Take physic, pomp

GLD: Less is more

While doing the morning newsround this came up on the list. It kept gnawing at me to the point where I came back and read it two or three times, because I can’t for the life of me decide whether it’s good or bad news for the gold sector. On balance I’d say good. This from Reuters yesterday:
LONDON (Reuters) – The world’s largest gold-backed exchange-traded fund, New York-listed SPDR Gold Shares, is no longer one of the top 10 U.S.-listed ETFs by value, according to data from FactSet.
The value of the GLD fund, which issues securities backed by physical bullion, dwindled to $27.148 billion this week, data on its website showed, as its gold holdings fell to their lowest since mid-January at 709.9 tonnes.
That makes it the 12th largest fund by value listed by ETF.com, which uses FactSet data. At its peak in August 2011, a month before gold prices hit a record high of $1,920.30 an ounce, its value reached $77.5 billion. Continues here
Why good on balance? Because it’s now been two years since the big waterfall drop in gold and even though GLD holdings have sunk in tonnage terms (as expected) as the cash tied up there goes to find equity alpha in our low rate world, gold hasn’t dropped off the expected cliff, it hasn’t gone under $1k/oz as predicted by the big houses, it’s been pretty darned steady at-or-around $1.2k in fact. Now I’m clear that this isn’t bonanza price time and miners are no longer licences to print money, but with the drop in costs the better ones are now decent companies that make profits. Or they should be.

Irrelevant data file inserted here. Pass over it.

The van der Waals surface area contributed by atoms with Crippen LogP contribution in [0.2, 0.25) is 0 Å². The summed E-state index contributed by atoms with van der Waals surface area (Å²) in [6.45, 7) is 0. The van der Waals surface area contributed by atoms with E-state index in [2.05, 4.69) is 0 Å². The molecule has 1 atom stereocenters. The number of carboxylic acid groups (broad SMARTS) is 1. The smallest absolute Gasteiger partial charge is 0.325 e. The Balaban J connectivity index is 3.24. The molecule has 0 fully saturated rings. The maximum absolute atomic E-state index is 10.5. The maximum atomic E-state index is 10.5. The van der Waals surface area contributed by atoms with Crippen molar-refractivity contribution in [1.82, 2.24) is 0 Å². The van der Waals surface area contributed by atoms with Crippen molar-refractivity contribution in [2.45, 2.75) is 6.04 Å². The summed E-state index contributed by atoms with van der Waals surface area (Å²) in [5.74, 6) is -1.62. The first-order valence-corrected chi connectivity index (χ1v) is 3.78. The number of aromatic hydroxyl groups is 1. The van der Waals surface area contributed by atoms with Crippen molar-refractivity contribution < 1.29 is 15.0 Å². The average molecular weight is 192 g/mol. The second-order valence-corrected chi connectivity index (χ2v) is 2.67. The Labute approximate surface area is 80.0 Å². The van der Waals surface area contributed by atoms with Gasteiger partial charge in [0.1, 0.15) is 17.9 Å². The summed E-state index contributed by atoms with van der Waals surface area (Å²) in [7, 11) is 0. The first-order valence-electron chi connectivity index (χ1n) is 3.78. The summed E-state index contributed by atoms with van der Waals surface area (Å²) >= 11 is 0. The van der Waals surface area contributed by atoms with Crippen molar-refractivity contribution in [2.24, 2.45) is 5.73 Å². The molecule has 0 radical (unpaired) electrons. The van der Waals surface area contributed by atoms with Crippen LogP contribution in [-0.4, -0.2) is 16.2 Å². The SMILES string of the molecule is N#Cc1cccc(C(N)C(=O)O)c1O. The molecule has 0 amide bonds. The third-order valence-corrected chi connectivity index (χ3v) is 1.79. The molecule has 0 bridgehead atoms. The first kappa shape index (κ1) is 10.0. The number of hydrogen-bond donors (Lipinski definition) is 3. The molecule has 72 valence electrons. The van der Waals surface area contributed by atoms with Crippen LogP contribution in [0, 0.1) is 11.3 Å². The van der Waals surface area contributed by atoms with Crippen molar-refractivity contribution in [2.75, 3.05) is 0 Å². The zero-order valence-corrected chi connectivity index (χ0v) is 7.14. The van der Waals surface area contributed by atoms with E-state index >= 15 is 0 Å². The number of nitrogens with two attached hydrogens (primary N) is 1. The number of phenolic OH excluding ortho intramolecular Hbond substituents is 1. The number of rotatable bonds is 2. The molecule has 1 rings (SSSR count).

And the likely reason for gold’s stubborn price resistance? Look no further than China, the people who have bought it all up while “Wall St Whitey” (to use Iwnattos’s phrase) has turned collective backs. Which begs the question of who’s right about gold, China or USA?

UPDATE: Iwnattos gives us a new Wall St Whitey post on gold, right on cue.

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